COVID-19 update July 16, 2020
As of this morning, Liberty County has had a total of 569 COVID-19 cases confirmed, of which 282 are active cases, 284 have reportedly recovered, and three have died.
The total is 18 higher than yesterday’s report, which was 30 cases higher than the report before that. Of those 48 there are two patients in the 0-10 age range; four in the 10-20 age range;12 in the 20-30 age range; eight in the 30-40 range; 10 in the 40-50 range; five 50-60; three 60-70; and two who are 70-80; and two who are 80 or older.
The southern half of the county, roughly everywhere south of Hwy. 105, accounts for 319 of the cases, while the northern half has had 250 cases.
Assuming there are 88,000 residents in Liberty County, 0.65% of the county’s residents have contracted the disease. Of those, 0.32% are currently ill with it, and 0.0034% of Liberty County’s total population have died with it.
The Chambers County Public Health Department issued a press release yesterday confirming the accuracy of news media reports about an Anahuac resident who tested positive for COVID-19 being flown by helicopter to a hospital in El Campo because closer facilities did not have a bed available.
The press release goes on to say, “Additionally, we can report that a second Chambers County resident was flown by Careflight Jet to a hospital in Dallas for care. The reason was the same: bed space is limited in area hospitals.
“COVID-19 has become a hospitalization and healthcare crisis that is affecting everyone in need – both COVID-19 patients and those with other illnesses. As long as this crisis persists, local healthcare providers will most likely have no choice but to continue long distance hospital transfers.
“In fact, the Chambers County Emergency Medical Service (CCEMS) has instituted their Alternative Destination Protocol due to the lack of available bed space for all patients in area facilities. The average wait time for any CCEMS call has increased from two hours at the beginning of June to nearly six hours as personnel are spending additional time at hospitals, waiting for patients to be admitted.
“In light of the increasing number of COVID-19 cases in Chambers County and the decreasing availability of bed space at regional hospitals, below are a few numbers that we do not normally break down (utilizing data as of July 14, 2020):
“State of Texas Population – 28,995,881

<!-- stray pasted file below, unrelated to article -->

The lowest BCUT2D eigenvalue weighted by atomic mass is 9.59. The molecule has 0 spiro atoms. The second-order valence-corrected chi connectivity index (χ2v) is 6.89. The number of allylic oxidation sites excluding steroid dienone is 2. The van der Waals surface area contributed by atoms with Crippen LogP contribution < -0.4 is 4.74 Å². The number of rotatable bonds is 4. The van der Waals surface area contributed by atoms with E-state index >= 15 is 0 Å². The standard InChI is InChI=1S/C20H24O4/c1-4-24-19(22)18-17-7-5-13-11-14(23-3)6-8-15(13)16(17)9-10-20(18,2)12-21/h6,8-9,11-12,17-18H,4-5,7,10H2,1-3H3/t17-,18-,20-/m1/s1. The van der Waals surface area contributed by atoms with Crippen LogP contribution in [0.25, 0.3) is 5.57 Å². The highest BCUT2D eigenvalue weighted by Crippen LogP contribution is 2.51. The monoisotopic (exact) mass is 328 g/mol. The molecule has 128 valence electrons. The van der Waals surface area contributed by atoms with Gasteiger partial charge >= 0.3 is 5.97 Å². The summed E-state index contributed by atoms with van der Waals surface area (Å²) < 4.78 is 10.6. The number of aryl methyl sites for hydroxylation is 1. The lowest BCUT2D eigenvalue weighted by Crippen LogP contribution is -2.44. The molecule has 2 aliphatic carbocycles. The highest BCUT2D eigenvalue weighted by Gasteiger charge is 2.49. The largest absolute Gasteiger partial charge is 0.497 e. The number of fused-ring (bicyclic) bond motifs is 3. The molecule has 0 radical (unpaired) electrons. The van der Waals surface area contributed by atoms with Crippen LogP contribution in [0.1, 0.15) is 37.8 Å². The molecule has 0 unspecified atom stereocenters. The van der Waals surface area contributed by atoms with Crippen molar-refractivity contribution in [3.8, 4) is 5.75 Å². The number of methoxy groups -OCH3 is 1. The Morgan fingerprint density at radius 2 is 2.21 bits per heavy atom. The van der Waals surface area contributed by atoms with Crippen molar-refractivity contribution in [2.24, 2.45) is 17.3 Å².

- Total Number of COVID-19 Cases in Texas – 5,501,151
- 1.89 percent of Texas residents have tested positive for COVID-19
- Total Number of COVID-19 Related Deaths in Texas – 6,647
- 1.2 percent of Texans diagnosed with COVID-19 have died Average Number of New COVID-19 Cases in Texas Daily (June 14 to July 14, not Including TCDJ Data) – 5,773
- Average Number of New COVID-19 Related Deaths Daily (June 14 to July 14, Not Including TCDJ Data) – 41
“Chambers County, Texas Population – 42,320
- Total Number of COVID-19 Cases in Chambers County – 625
- 1.47 percent of Chambers County residents have tested positive for COVID- 19
- Total Number of COVID-19 Related Deaths in Chambers County – 5
- 0.01 percent of Chambers County residents diagnosed with COVID-19 have died
- Average Number of New COVID-19 Cases Daily (June 14 to July 14) - 14
“State of Texas Hospital Information (as of July 14, 2020)
- Lab Confirmed COVID-19 Patients Currently in Texas Hospitals – 10,569
- Total Texas Staffed Hospital Beds – 55,017
- 19.21 percent of Total Texas Staffed Hospital Beds are Currently Occupied by COVID-19 Patients
- Available Texas Hospital Beds – 11, 402
- Available Texas ICU Beds – 949
- Available Texas Ventilators – 5,051
- Average Total Hospitalizations by Day (June 14 to July 14) – 6,288
- Average Change in Hospitalizations by Day (June 14 to July 14) – +276
“Chambers County is below the state average for Total Number of COVID-19 Cases and Total Number of COVID-19 Related Deaths. That is very important and we want to continue that trend. However, there have been five Chambers County deaths related to COVID-19. While that is below the average percentage of COVID-19 deaths for the state, that is still five too many.
“Data is important, but we encourage you all to see beyond the numbers and remember that each statistic ultimately represents a human being.
“Each positive case represents a person who is isolated at their home for a minimum of 10 days. If this person is an adult, they are most likely unable to work during this period. If this person is a child, then their primary caregiver is unable to work during this time so that they can care for the child. Either way, the potential for lost income is high.
“Each hospitalized case represents a person who is potentially missing work and incurring unexpected medical bills. In addition, every hospital bed occupied by a COVID-19 patient is a bed that is unavailable for any person who has any illness – COVID-19 or not.
“Each death represents the lost life of someone’s loved one.
“The reach of COVID-19 is widespread. It affects the health and wellbeing of Chambers County residents, but also our economy.
“We encourage each of you to remember that we all have a part to play in protecting our families, our community and ourselves. We each have to take personal responsibility for our actions and do what we can to slow the spread of COVID-19 in Chambers County.”
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